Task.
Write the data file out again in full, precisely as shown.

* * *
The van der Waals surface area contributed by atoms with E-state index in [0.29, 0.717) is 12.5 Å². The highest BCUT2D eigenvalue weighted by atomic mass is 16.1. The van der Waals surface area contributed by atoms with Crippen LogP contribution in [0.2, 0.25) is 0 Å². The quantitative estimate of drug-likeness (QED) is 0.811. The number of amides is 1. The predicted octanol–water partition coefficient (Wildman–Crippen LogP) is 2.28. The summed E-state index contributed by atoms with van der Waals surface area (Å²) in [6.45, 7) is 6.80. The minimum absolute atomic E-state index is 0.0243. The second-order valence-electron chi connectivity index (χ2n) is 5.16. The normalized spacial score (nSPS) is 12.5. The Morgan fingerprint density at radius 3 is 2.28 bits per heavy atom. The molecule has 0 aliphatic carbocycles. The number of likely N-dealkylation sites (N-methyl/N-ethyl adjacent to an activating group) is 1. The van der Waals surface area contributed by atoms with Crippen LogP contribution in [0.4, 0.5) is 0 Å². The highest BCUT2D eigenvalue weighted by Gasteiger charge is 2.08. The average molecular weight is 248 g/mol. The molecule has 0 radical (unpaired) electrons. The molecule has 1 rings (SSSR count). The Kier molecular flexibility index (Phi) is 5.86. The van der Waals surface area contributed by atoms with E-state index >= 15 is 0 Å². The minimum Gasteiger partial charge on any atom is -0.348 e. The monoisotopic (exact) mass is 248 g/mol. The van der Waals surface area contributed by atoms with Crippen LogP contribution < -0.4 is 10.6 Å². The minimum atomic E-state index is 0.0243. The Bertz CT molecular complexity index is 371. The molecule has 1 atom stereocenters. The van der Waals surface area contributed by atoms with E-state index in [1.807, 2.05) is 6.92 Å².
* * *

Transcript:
The van der Waals surface area contributed by atoms with E-state index in [0.29, 0.717) is 12.5 Å². The highest BCUT2D eigenvalue weighted by atomic mass is 16.1. The van der Waals surface area contributed by atoms with Crippen LogP contribution in [0.2, 0.25) is 0 Å². The quantitative estimate of drug-likeness (QED) is 0.811. The number of amides is 1. The predicted octanol–water partition coefficient (Wildman–Crippen LogP) is 2.28. The summed E-state index contributed by atoms with van der Waals surface area (Å²) in [6.45, 7) is 6.80. The minimum absolute atomic E-state index is 0.0243. The second-order valence-electron chi connectivity index (χ2n) is 5.16. The normalized spacial score (nSPS) is 12.5. The Morgan fingerprint density at radius 3 is 2.28 bits per heavy atom. The molecule has 0 aliphatic carbocycles. The number of likely N-dealkylation sites (N-methyl/N-ethyl adjacent to an activating group) is 1. The van der Waals surface area contributed by atoms with Crippen LogP contribution in [0.4, 0.5) is 0 Å². The highest BCUT2D eigenvalue weighted by Gasteiger charge is 2.08. The average molecular weight is 248 g/mol. The molecule has 0 radical (unpaired) electrons. The molecule has 1 rings (SSSR count). The Kier molecular flexibility index (Phi) is 5.86. The van der Waals surface area contributed by atoms with E-state index >= 15 is 0 Å². The minimum Gasteiger partial charge on any atom is -0.348 e. The monoisotopic (exact) mass is 248 g/mol. The van der Waals surface area contributed by atoms with Crippen LogP contribution < -0.4 is 10.6 Å². The minimum atomic E-state index is 0.0243. The Bertz CT molecular complexity index is 371. The molecule has 1 atom stereocenters. The van der Waals surface area contributed by atoms with E-state index in [1.807, 2.05) is 6.92 Å².